Photo films and papers are made from salts of silver that naturally only darken when exposed to violet or blue light. In the early days of photography, this was all that was available. Therefore these films and papers are able to be handled under any light source that does not radiate blue light. By the way, the violet and blue frequencies of light are the shortest, and are the most energetic when it comes to inducing a chemical change. These early films and papers could all be be handled safely under red light as well as yellow light. These lamps do not emit violet or blue.
These blue-sensitive-only films did an OK job, with some exceptions. Women’s faces with cosmetics, like lipstick and rouge on the cheeks, came out weird. Warm tones reproduced super dark, and most times lips and cheeks turned black, void of detail on the finished picture. The bottom line is, many colors in nature reproduced incorrectly with this early blue-sensitive-only film.
The cure was accidental. Professor Hermann Vogel at Berlin Technical was trying to solve the problem of halation. This results when taking a picture of bright objects, like light sources or gemstones and the like. These objects play on the film with lots of light energy. This energy often goes completely through the film and hits something behind the film. The light is then reflected back into the film. The result is a halo around bright objects. The professor had one of his students dye the silver salts yellow, thinking the yellow dye would filter out the annoying reflected blue from the rear. He tried this dyed film and it did the trick, plus the film gained sensitivity to green light. He named this blue/green sensitive film orthochromatic (Latin for correct color). The year was 1857, and the quality of film reproducing the colors of nature moved forward by a big leap.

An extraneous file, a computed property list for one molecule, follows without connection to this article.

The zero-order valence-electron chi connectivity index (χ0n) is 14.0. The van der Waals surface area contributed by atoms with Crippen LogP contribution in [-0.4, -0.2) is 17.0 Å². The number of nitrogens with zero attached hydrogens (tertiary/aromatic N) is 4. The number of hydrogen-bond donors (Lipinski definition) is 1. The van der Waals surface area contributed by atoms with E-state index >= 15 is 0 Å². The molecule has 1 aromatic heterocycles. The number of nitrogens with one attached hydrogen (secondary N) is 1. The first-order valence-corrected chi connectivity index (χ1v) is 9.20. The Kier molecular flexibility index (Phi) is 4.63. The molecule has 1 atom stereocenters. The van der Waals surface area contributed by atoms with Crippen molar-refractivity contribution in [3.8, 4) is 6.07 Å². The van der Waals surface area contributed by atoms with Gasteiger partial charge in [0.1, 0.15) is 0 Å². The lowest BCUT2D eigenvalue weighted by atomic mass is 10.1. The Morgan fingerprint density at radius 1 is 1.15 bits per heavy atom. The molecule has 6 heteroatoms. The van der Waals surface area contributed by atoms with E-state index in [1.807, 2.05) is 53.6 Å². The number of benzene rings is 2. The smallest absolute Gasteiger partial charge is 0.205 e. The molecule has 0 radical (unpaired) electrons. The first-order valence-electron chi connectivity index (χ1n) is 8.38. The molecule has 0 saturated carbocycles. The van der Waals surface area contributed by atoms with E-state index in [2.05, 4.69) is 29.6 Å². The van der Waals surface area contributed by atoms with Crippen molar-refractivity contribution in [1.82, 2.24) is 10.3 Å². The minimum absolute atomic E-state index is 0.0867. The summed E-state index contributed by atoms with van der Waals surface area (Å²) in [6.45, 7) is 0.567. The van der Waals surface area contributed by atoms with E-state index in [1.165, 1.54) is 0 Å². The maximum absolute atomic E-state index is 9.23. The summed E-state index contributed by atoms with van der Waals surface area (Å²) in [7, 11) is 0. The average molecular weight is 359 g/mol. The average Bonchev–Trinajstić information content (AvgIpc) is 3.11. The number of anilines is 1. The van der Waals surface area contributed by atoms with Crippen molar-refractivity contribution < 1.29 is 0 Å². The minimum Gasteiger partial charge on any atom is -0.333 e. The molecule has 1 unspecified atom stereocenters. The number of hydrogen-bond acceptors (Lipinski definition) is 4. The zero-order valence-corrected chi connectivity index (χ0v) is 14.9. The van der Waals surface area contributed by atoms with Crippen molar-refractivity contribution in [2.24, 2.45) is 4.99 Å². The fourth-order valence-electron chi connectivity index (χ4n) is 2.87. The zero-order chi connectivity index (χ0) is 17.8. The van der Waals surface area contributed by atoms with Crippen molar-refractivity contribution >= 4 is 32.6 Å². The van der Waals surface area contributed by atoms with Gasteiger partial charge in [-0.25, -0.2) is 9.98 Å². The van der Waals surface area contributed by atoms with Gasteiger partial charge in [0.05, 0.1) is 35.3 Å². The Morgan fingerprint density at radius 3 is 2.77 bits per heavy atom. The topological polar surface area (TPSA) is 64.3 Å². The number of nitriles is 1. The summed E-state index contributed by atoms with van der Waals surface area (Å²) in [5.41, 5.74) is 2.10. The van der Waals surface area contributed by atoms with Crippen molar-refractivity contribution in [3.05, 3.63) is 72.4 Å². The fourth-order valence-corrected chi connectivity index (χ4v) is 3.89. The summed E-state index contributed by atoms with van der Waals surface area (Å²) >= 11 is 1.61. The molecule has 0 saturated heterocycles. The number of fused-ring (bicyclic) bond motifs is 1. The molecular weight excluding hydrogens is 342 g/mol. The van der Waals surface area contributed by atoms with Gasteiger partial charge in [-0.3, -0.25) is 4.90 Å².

A few years later, one of his graduate students, experimenting with different dyes, discovered how to make films sensitive to blue, green and red light. This film was called panchromatic (the pan prefix in Greek means "all"). Thus panchromatic film reproduces all colors found in nature with high accuracy. The bad news was, the darkroom folks were forced to give up the red and yellow safelight. A super dim green safelight could be used for a short period of time during developing.
Photo papers remained insensitive to red for the most part - no need, as they work OK with just blue and green sensitivity. Modern variable contrast photo papers have two sensitive coats, one for blue light and one for green light. We can use a safelight on these papers; it is amber with reduced brilliance.
Films and papers that make color pictures are panchromatic, and most safelights are not safe. We can use infrared lamps with a specialized night vision infrared scope to view and handle most panchromatic films and papers, because these materials have low sensitivity to infrared.